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In 2015, Chris Riopelle’s best friend called him with a question about his kidneys. The subject wasn’t as weird as it might sound, because Riopelle was an executive at Denver-based DaVita, the nation’s largest dialysis company, at the time. The friend’s doctor had recommended he see a nephrologist about some lab numbers, and Riopelle asked to look at the test results. Within hours, on Riopelle’s advice, his BFF was headed to the emergency room in a race against kidney failure. The friend eventually received a transplant, but the experience reinforced to Riopelle the warped manner in which health care handles kidney disease: Mostly eschewing early detection, the industry focuses on end-stage care (i.e., dialysis). “Of all people, I’m the one who said, ‘Hey, buddy, your kidneys aren’t working,’ ” Riopelle says. In 2018, Riopelle co-founded Strive Health to balance the system. The Denver-based startup uses data-backed analytics to help its customers (insurers and hospital systems) identify kidney disease early and predict the best courses of treatment. We ran our own numbers to find out exactly how it works.
35: Different data models Strive’s analytic technology uses to identify patients who might have kidney disease. Once insurance companies or health care providers hire Strive, the startup combs through medical records, lab results, and other health-related data to predict the best medical interventions—such as finding a nephrologist, examining existing medications to ensure they aren’t further damaging the kidneys, or lining up at-home dialysis—for each person.
$140 million: Amount Strive raised during its Series B round of funding, which closed in March 2021 and included an investment from a growth fund managed by Google’s parent company, Alphabet. Combined, Strive has raised $223.5 million since its inception. Early detection and treatment of kidney disease have become hot investment targets, with Strive competitor Cricket Health announcing an $83.5 million funding round in August 2021.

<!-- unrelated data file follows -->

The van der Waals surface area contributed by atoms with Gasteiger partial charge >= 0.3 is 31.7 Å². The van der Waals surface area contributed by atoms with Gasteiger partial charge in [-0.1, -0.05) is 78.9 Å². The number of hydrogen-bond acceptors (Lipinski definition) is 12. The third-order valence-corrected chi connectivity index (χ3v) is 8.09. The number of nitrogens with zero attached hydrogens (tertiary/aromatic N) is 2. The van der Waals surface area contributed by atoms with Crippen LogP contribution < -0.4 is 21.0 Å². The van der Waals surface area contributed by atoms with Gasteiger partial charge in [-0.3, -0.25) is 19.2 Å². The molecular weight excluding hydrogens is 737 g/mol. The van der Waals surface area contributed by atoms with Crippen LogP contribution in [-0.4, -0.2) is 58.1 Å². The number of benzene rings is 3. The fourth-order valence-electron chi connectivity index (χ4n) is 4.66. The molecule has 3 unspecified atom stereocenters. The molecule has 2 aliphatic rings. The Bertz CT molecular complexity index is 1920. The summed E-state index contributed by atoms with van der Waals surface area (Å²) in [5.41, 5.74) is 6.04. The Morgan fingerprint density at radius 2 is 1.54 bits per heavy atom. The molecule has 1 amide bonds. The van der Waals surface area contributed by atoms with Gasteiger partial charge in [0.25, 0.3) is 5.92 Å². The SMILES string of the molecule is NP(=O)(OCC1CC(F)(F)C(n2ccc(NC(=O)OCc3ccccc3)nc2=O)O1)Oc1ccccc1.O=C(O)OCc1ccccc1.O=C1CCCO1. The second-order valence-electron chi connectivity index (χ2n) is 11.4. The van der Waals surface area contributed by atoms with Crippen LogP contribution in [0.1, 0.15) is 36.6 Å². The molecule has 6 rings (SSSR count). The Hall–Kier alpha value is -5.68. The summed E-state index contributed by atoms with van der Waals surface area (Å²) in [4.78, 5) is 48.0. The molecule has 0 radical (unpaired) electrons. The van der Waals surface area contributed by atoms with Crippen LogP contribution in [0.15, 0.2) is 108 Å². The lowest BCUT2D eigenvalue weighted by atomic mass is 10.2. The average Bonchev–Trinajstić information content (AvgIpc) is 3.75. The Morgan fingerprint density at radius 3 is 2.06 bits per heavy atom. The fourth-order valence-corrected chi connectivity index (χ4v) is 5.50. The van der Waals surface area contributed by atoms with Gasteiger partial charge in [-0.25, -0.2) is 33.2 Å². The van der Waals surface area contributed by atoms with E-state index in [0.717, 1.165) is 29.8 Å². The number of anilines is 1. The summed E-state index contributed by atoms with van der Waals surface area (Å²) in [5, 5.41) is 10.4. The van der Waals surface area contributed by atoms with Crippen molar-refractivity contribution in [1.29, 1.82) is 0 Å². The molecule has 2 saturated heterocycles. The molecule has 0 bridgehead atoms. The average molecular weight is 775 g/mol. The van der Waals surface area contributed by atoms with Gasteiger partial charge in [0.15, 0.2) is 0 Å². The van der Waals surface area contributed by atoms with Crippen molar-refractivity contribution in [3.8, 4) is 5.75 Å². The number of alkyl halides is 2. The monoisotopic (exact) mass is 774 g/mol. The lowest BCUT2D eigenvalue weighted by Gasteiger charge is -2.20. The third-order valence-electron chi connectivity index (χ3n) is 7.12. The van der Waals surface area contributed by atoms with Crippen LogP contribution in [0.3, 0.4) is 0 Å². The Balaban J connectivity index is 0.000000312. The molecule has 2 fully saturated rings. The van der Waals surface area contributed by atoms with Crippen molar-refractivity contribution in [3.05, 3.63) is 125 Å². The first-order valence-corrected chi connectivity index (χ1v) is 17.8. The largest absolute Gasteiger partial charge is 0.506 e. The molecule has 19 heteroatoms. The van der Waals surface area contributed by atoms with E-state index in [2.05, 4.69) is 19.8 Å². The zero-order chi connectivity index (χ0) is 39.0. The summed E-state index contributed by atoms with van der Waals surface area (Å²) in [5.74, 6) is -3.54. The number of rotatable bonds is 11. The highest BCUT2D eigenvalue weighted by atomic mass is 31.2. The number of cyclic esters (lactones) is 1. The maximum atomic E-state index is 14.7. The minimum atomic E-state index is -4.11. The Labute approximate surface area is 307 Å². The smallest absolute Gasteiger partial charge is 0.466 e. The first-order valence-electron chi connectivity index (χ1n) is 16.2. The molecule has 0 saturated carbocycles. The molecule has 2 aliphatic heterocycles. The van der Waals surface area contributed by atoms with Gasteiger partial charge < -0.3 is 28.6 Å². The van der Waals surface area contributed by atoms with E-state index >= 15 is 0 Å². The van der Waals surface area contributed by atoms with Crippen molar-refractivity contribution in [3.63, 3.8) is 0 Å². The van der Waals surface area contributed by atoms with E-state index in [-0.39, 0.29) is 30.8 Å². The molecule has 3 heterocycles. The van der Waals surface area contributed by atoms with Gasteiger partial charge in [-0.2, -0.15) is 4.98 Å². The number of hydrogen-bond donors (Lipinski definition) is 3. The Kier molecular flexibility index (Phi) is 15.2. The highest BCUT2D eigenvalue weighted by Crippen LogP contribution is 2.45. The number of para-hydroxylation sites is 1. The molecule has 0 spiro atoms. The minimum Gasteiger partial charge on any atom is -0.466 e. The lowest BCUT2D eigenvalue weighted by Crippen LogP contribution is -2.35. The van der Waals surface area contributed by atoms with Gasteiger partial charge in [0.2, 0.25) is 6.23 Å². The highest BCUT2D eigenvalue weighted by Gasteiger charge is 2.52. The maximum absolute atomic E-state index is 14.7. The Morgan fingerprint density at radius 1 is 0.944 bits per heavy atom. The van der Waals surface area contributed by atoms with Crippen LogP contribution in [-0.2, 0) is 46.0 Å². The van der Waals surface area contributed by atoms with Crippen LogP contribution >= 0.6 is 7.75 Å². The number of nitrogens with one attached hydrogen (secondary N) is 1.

90%: Percentage of the estimated 37 million Americans with chronic kidney disease who have not yet been diagnosed. (Sixty percent of that population will only discover their kidneys are failing when they wake up in a hospital, Riopelle says.) Although end-stage renal disease (ESRD) patients often show early warning signs, such as high blood pressure and diabetes, prior to their diagnoses—and while it sure seems like your general practitioner would connect the two—health care professionals who aren’t kidney specialists can fail to make the link, Riopelle says.
>100: Members of Strive’s care-delivery team, a collection of nurse practitioners, nurses, case managers, and dieticians. These health care professionals are in charge of implementing the interventions the computer comes up with by personally calling or meeting with patients. Strive employed only 30 in 2020.
$410 billion: Amount that Americans spend annually on unmanaged health care related to kidney disease. Most of that money goes toward treating ESRD—when patients’ kidneys stop functioning and they are directed to dialysis centers for treatment—as opposed to early detection and care.
11: Geographic markets (mostly in the Midwest; there are none in Colorado) Strive currently operates in, serving 45,000 patients of insurers and health care providers.